Controls are hard to get right. Here is a rather lengthy description of how I developed the scheme for RUBICON:
First, I needed to explicitly see what you DO when playing this kind of game wrote out two overarching objectives: shoot enemies and don’t get shot. The first is accomplished by interacting with those enemies via bullets that come from some yourself at some angle. The second is accomplished by moving out of danger areas. Challenges arise when these two conflict; you need to simultaneously be in a position that does not contain bullets while trying to fill their position with bullets.
Geometry Wars is about as pure as you can get in this respect. You move and shoot independently, and control both very precisely. Scrolling shooters (eg Zero Wing) are similar, but without the whole “aiming” thing. “Bullet hell” games are the logical extreme of this, where the game is almost purely a function of keeping your ship in the approved areas of the screen while holding down a button.
Asteroids is a bit more complex, where the shooting/movement angles are tied together, and objects in motion tend to stay in motion. I like this because it really forces you to balance keeping yourself safe and shooting at the enemy; you can either be steering OR aiming. Having inertia makes it so you need to constantly monitor and occasionally modify your trajectory instead of shooting things.
I tried mixing these sorts of controls and physics to see what felt the best. This, as best as I can remember, was the sequence of events:
- RUBICON started out having steering semi-independent of aiming; there was a firing arc in front of the ship controlled with the mouse, but the ship was turned with the keyboard. PROBLEM: people lost track of either the mouse (where they were aiming) or the direction their ship was pointing. To shoot at something, they needed to both turn the ship AND click where they wanted.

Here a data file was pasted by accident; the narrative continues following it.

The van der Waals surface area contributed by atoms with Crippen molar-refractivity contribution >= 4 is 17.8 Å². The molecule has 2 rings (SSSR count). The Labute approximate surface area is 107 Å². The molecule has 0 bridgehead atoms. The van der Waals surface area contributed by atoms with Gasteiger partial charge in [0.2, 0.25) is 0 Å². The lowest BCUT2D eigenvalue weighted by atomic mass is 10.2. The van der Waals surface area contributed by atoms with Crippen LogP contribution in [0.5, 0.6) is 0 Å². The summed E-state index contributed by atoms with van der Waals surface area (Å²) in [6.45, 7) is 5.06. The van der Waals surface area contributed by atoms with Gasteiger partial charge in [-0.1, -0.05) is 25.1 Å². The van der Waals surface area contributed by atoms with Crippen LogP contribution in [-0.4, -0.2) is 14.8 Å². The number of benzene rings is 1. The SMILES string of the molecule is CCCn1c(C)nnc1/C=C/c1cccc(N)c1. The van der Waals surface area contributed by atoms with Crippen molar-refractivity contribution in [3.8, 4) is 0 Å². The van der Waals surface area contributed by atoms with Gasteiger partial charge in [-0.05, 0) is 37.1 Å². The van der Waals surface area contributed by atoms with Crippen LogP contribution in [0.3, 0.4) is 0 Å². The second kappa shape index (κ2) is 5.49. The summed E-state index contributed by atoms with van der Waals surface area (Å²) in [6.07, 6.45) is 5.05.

- I tried fixing that by just making the ship always face forward and turn the rest of the world (see video). It made my testers stop losing track of which direction the ship was pointing, but still forced them to do two separate things to aim anything. Also, slight nausea was reported.
- So I just tied ship turning to the mouse’s position. The ship would rotate at whatever turnspeen I’d defined for that type of ship towards the mouse. PROBLEM: the point of having a firing arc was to be able to shoot in one direction and move in another. With both just tied to the mouse’s position, it was totally superfluous and just make controlling the ship harder. Compounding this was the fact that physics were still in “rocket” mode, where all ships were constantly thrusting in the direction they were pointing it. My testers couldn’t even avoid asteroids.
- Giving the ships an auto-aiming feature, where they just shot at the predicted position of the nearest enemy your ship was pointing at, totally gutted gameplay. You just pointed your ship at them and shot. Everything was terrible.
- So I went back to the basics, and just copied asteroids. Inertia, only thrusting when you hold down a button, and can only shoot straight forward. I was still tied to the idea of specific turn speeds for each ship- more “maneuverable” ships being able to turn faster- but soon found that having a slower turn speed actually made shooting easier, because you could get finer control of where you were aiming when your target was far away. This works fine for Asteroids because the playing field is so small; the difference in firing angle isn’t as noticeable when the radius is so short.
- I eventually killed turn speed and just had the ship always face the mouse. This setup is great for supporting the core gameplay (shooting enemies and not getting shot) because you can seamlessly switch between the two while still having to make compromises. Having inertia forces you to plan ahead and spend a certain amount of time and attention to modifying your movement. Aiming at the mouse allows you to have a fine degree of control over exactly where you’re shooting. Both of these are is HUGE for having a seamless interface. The player doesn’t have to think about HOW to do something, and can respond to challenges (be it an incoming asteroid or lining up your shots) instantly to try and resolve the situation.
There you have it. Controls and gameplay are intimate lovers. A game provides both challenges and a way to react to and overcome those challenges. Making it so the situation presented on the screen can be effortlessly modified (according to whatever set of rules/physics of the game in question) is an absolutely essential job of the game developer.
I once played a modified game of Pac-Man that was set up for an example of drunk driving; all it did was put a four-second delay between a button press and response of the game. It was the MOST FRUSTRATING thing. You saw what needed to happen and it wasn’t happening. It’s the same thing as waiting for a webpage to load, or why people backseat-drive. Good video game don’t force you to fill out paperwork and wait for 5-7 business days before denying your application.